Friday, November 22, 2013

Organic and Integrated Research at Lincoln University’s Busby Research Farm

The Alan T. Busby Research Farm is one of three farms owned by Lincoln University and is located 8 miles from campus, off Highway 54. Our mission is to demonstrate and research integrated farming methods that are sustainable and environmentally friendly. Busby Research Farm was certified as an organic producer of crops in November 2012. Those crops include blueberries, forages and vegetables, with future plans to include brambles and apples. At this time, the livestock are not certified organic as there were concerns that could limit the scope of the livestock research projects.

The 280-acres farm is a diverse mixture of rolling pasture land, oak and hickory woodlands and river bottom. Facilities include the beef handling barn, composting building, former swine research building and a youth camp which has four bunkhouse cabins, community buildings and a kitchen. The cabin area is surrounded by native plants and a recovering prairie area flanks the gates leading to the cabins. The composting facility uses locally generated food waste to produce compost for use as a soil amendment and in making compost tea. Other unique features are the solar-powered pump and reservoir which provide water for irrigation and livestock water, two acres of blueberries, four acres of switchgrass and miscanthus for biomass energy research, as well as a newly established finca garden featuring native plants.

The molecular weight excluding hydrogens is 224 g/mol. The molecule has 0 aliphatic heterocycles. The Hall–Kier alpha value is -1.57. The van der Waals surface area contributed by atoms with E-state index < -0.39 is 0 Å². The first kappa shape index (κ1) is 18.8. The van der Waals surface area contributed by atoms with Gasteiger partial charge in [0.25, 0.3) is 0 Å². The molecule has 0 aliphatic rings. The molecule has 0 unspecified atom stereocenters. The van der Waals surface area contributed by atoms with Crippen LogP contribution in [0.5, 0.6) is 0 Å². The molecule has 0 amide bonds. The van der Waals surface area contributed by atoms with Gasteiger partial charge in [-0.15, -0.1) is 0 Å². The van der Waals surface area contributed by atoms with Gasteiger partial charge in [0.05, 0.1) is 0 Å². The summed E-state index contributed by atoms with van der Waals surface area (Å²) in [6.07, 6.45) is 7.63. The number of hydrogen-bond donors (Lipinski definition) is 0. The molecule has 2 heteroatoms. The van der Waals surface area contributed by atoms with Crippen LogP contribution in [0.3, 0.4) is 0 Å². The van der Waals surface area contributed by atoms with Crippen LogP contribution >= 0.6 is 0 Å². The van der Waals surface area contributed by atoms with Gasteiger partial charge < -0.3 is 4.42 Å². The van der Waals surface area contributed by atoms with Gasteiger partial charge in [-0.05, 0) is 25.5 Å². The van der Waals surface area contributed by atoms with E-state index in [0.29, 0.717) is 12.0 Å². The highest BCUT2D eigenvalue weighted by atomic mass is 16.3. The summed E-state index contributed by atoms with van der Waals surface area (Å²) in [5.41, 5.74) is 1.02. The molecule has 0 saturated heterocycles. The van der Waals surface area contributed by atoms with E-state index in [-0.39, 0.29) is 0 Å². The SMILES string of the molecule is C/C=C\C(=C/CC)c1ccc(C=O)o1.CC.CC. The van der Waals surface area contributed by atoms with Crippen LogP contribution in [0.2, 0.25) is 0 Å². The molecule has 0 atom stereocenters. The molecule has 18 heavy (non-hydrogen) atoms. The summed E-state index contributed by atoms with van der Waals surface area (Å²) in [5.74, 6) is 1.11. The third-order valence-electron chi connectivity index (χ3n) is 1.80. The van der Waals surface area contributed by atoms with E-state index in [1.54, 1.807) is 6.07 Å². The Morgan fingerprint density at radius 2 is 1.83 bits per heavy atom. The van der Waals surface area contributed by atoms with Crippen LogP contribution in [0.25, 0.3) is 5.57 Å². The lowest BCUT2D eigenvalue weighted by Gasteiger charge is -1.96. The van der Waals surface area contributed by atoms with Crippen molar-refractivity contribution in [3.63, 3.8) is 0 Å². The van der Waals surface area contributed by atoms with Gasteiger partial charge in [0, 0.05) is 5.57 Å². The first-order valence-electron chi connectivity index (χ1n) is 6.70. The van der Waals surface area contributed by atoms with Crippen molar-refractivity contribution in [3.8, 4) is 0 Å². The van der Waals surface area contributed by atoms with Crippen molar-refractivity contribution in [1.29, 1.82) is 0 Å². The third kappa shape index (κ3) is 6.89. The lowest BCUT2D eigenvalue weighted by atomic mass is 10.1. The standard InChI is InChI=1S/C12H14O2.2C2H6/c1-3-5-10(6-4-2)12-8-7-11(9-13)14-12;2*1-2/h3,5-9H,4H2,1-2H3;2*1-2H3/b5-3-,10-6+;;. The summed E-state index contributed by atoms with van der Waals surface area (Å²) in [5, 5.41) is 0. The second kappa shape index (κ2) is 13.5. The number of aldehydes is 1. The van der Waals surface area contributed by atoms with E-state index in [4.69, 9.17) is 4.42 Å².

Dr. Jaime Piñero conducts integrated pest management (IPM) studies using organic methods which incorporate trap crops and lures to minimize pest damage from Japanese beetles, squash bugs and stink bugs. He is also research the effectiveness of various cover crop combinations with weed suppression and soil fertility.

Busby Research Farm maintains a herd of 20 to 25 head of Angus cattle and flocks of goats and hair sheep. They are used in grazing demonstrations and research projects. Dr. James Caldwell is conducting research utilizing multispecies grazing of sheep and cattle to determine the effects on forage utilization and reproduction. Dr. Charlotte Clifford-Rathert is entering the third year of a silvopasture project utilizing goats to reclaim unmanaged woodlands and eliminate invasive species. All livestock are maintained using a forage-based system and managed intensive grazing, with minimum use of hay and supplemental feed.

The most challenging endeavor has been establishing and maintaining organic blueberries. This summer, some of the plants tested positive for phytophthora root rot and several researchers and specialists collaborated to develop a treatment plan that included applications of compost tea, gypsum, raw milk, either separately or in combination. Hopefully, the data collected prior to treatment and again next spring will provide results that can be of use to other producers.

In the spring, Busby Research Farm will host their annual Alternative Agricultural Field Day. Information will be available on the Lincoln University website and flyers will be available.

Tours of the facility are also available. For questions or additional information, please call Chris Boeckmann (573-619-2914) or Cindy DeOrnellis (573-291-0591).

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